As the trial of George Zimmerman, charged with second-degree murder for the shooting death of Trayvon Martin, nears its end, the swirl of media that has followed every sound clip, scrap of evidence, and testimony in the proceedings has once again put media on the hot seat for the way they handle high-profile legal cases.
Because the reporting has often elbowed key international stories out of the way, such as the ongoing Egyptian political crisis, there is much hand-wringing – also in the media – about tabloid-style overkill.
Arianna Huffington, founder of the Huffington Post, tweeted “Wall-to-wall Zimmerman trial coverage doesn't seem like the best way to honor Trayvon's memory.” Mark Knoller, White House correspondent for CBS, also tweeted, “Zimmerman Trial is a legitimate news story, but national wall-to-wall coverage seems excessive.”
On the flip side are those who suggest that such widespread exposure of the criminal justice system is a good thing, providing a real-time civics lesson for the American public.
Many people are unaware of how the legal system works and what really happens at a trial, says Larry Burriss, journalism professor at Middle Tennessee State University in Murfreesboro. “Thus the coverage, and commentary, have provided what I think is an important educational function,” he adds via e-mail.
“The media has many roles in educating the public,” agrees Georgia attorney Lance LoRusso, author of “When Cops Kill.” “They can also entertain and inflame the public,” he says, “but in general people are very interested in the law, especially when it comes to the use of deadly force.”
Indeed, he says the legal system itself encourages a high level of attention in cases that result in death. “When a person is killed at the end of a confrontation, he not only loses his life but his civil liberties under our system of justice,” he notes. “So there is a great deal of scrutiny of anyone who takes a life.”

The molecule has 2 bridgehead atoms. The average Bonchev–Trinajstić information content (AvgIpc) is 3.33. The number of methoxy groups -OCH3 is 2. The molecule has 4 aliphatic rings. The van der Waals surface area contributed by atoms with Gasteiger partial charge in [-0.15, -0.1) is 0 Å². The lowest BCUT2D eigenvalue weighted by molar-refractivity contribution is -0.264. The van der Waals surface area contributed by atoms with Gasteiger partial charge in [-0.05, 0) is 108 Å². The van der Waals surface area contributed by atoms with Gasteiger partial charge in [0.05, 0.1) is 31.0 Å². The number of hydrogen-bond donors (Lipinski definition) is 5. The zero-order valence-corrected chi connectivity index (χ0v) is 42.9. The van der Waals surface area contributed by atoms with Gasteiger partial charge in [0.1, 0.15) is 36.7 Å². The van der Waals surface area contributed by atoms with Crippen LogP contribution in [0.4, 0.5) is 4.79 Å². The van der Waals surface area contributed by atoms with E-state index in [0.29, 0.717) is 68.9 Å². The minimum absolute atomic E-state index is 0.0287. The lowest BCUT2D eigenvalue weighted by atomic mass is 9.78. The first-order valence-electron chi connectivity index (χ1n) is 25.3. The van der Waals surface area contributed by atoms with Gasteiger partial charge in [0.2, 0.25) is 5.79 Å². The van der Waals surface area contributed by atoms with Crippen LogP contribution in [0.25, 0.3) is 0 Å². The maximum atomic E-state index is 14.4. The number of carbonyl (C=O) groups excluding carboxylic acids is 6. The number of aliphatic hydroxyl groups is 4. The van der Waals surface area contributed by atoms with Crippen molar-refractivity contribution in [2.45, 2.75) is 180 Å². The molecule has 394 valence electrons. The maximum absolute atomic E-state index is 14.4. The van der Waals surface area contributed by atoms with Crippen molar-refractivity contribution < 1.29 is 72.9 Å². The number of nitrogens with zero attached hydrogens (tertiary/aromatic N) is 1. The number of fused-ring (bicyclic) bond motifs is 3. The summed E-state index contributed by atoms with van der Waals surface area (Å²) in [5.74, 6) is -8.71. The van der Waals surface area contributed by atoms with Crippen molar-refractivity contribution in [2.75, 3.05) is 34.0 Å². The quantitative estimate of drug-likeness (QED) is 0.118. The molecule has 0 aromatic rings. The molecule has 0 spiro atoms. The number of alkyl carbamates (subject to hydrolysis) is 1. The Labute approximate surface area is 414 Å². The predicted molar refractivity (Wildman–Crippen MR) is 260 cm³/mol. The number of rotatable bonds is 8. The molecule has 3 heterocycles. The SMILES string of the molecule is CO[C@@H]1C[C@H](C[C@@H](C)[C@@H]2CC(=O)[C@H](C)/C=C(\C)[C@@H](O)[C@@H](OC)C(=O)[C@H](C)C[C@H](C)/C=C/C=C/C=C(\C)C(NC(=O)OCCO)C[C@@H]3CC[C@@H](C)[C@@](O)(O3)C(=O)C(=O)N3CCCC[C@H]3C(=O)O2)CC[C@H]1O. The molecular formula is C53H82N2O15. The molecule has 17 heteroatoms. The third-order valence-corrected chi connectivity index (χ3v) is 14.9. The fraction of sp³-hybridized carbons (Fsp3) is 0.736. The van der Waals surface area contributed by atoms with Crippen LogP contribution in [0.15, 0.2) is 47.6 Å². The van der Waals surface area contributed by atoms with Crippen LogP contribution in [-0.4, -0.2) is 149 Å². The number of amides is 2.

“Media pundits are quick to point to hints of success and or failure, but these positions are doing little to address the fundamental tensions around racial assumptions that play in the background of the trial,” he adds.
Instead of tackling the deeper themes, the trial coverage predictably focuses on the tabloid-esque elements that will drive ratings for commercial media, says Maurice Hall, communications professor at Villanova University in Philadelphia.
“The initial storyline that captured our attention about an innocent 17-year-old victim and a hard-charging community vigilante has morphed into a more nuanced narrative about two troubled young men whom fate brought together for a tragic meeting,” he says via e-mail. The events from that night have the element of mystery and uncertainty, he says, that are so familiar to regular viewers of media staples such as “CSI.”
“It is unclear who attacked whom first, and it is unclear whether the fatal shot marked a moment of self-defense or murder,” he says. “The parade of witnesses, as diverse as they are compelling, add to the sense that we are watching an unfolding mystery narrative.”
At minimum, this courtroom trial has something for everyone, even if their minds are already made up, says Richard Goedkoop, retired communication professor at La Salle University in Philadelphia.
The implications of issues of race, crime, and violence have made the trial a simmering topic on the television and cable news agenda, he says. This continuous reporting allows viewers to look at elements of each day's coverage to confirm those views, he says. “Others who may be unsure," he continues, "can place themselves in the minds of the jurors weighing each piece of evidence and determining the credibility of each side's witnesses as they contradict each other,” he says via e-mail, adding that it is predictable summer programming.
“Fewer people are watching their sets,” he says, “and with the dearth of soap operas on the small screen, here is a tragic substitute.”